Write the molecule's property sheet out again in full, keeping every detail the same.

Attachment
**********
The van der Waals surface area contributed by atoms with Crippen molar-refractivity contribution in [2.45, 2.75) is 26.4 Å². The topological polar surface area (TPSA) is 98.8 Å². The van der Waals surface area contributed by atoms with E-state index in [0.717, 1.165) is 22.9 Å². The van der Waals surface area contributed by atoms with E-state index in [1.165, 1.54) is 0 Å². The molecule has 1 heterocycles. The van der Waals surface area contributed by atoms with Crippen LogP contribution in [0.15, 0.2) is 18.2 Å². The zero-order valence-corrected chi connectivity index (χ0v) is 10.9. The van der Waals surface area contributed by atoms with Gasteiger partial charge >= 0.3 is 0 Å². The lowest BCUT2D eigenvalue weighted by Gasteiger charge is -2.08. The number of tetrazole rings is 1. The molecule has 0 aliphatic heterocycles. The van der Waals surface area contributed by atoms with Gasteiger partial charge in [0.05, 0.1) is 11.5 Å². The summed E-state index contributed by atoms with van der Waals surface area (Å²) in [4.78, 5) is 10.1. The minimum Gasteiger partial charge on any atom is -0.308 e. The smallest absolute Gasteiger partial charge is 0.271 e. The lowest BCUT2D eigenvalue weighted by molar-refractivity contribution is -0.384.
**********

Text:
The van der Waals surface area contributed by atoms with Crippen molar-refractivity contribution in [2.45, 2.75) is 26.4 Å². The topological polar surface area (TPSA) is 98.8 Å². The van der Waals surface area contributed by atoms with E-state index in [0.717, 1.165) is 22.9 Å². The van der Waals surface area contributed by atoms with E-state index in [1.165, 1.54) is 0 Å². The molecule has 1 heterocycles. The van der Waals surface area contributed by atoms with Crippen LogP contribution in [0.15, 0.2) is 18.2 Å². The zero-order valence-corrected chi connectivity index (χ0v) is 10.9. The van der Waals surface area contributed by atoms with Gasteiger partial charge >= 0.3 is 0 Å². The lowest BCUT2D eigenvalue weighted by Gasteiger charge is -2.08. The number of tetrazole rings is 1. The molecule has 0 aliphatic heterocycles. The van der Waals surface area contributed by atoms with Gasteiger partial charge in [0.05, 0.1) is 11.5 Å². The summed E-state index contributed by atoms with van der Waals surface area (Å²) in [4.78, 5) is 10.1. The minimum Gasteiger partial charge on any atom is -0.308 e. The smallest absolute Gasteiger partial charge is 0.271 e. The lowest BCUT2D eigenvalue weighted by molar-refractivity contribution is -0.384.